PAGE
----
Knee pain can be caused by ill fitting shoes, too little sleep, or poor diet. Symptoms that can accompany knee pain include swelling, stiffness, weakness, and decreased range of motion. Here are several effective strategies to get your knee in shape.
Knee Pain: Rest
Take a break so your knee has time to heal. You’ll only need 1 or 2 days of rest to ease minor knee pain, but severe injuries may keep you off your feet longer. Talk to your doctor if it doesn’t get better after a few days.
Try the RICE formula to treat a knee injury:
- Rest for a day or two to heal.
- Ice your knee to calm inflammation.
- Compress (wrap) your joint for support and to stop fluid buildup.
- Elevate it on a pillow or stool to curb swelling.
Knee Pain: Use a Cane If Necceasry
Feel unsteady? Use something to steady you as you move around. Choose a sturdy, strong, light cane with a rubber tip and a handle that’s easy to grasp. Hold it at a 45-degree angle to be sure it’s the right height.
Watch Your Weight
Extra pounds add strain to your knees and raise your risk of painful arthritis and injuries. But even moderate weight loss can make it better. If you need to drop a few pounds, set a goal to lose just 5% of your current weight over the next few months.
Tiny needles are put into the skin around your sore joint. Research shows it can ease knee arthritis pain, though it’s still unclear how. Look for someone who’s trained and experienced. Many states license acupuncturists.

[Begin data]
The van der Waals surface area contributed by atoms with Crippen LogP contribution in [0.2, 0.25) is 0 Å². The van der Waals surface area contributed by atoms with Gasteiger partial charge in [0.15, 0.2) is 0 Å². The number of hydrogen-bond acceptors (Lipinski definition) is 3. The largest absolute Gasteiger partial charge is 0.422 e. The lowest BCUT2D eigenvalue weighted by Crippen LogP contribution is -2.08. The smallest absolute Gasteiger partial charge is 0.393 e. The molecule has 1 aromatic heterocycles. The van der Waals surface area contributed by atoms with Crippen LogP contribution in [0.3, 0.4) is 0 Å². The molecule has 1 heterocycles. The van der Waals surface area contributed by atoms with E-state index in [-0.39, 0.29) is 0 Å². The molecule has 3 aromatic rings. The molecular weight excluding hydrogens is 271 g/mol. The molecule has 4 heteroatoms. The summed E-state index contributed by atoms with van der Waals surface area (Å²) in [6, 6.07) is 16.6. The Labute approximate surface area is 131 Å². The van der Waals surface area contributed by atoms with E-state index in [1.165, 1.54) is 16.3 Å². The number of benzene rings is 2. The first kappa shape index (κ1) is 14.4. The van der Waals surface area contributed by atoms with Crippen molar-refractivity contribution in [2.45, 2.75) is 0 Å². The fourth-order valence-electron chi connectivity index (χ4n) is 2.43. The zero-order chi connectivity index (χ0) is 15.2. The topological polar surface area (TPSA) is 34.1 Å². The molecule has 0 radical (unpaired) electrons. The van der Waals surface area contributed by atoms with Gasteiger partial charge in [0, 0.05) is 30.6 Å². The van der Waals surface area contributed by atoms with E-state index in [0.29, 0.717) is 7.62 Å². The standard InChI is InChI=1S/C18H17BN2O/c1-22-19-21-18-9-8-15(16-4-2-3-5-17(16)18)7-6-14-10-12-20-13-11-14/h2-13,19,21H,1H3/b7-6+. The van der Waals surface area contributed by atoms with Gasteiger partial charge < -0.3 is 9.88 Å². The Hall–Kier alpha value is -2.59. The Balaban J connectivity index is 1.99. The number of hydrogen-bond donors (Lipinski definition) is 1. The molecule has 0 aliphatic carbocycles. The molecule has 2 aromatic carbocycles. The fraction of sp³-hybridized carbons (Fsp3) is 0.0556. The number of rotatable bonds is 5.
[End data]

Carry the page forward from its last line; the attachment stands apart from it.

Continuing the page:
Use Heat and Cold
If your knee pain flares, try hot or cold treatments. Moist heat is better for pain relief than dry. Soak in a warm bath, or zap a damp washcloth in the microwave. To ease a swollen knee, press a bag of frozen veggies wrapped in a towel against the joint.
Try Braces or Sleeves
Support a sore, weak knee with a brace, sleeve, or tape. Ask a physical therapist to fit you with one or to tape your knee. A simple sleeve that fits over your knee can offer short-term pain relief, too. You can find them at the drugstore.
Support Your Arches
Choose shoes that support your arches, or get slip-in inserts at your local drugstore. If those don’t work, you can ask your doctor about custom supports. But those can be expensive and don’t always work better than the ones available over the counter.
Throw Out Your Old Shoes
Shoes can stretch and wear out after a while. Don’t keep wearing your favorite pair after their support and tread have worn out. You may find that new shoes that support your feet and ankles well ease your knee pain.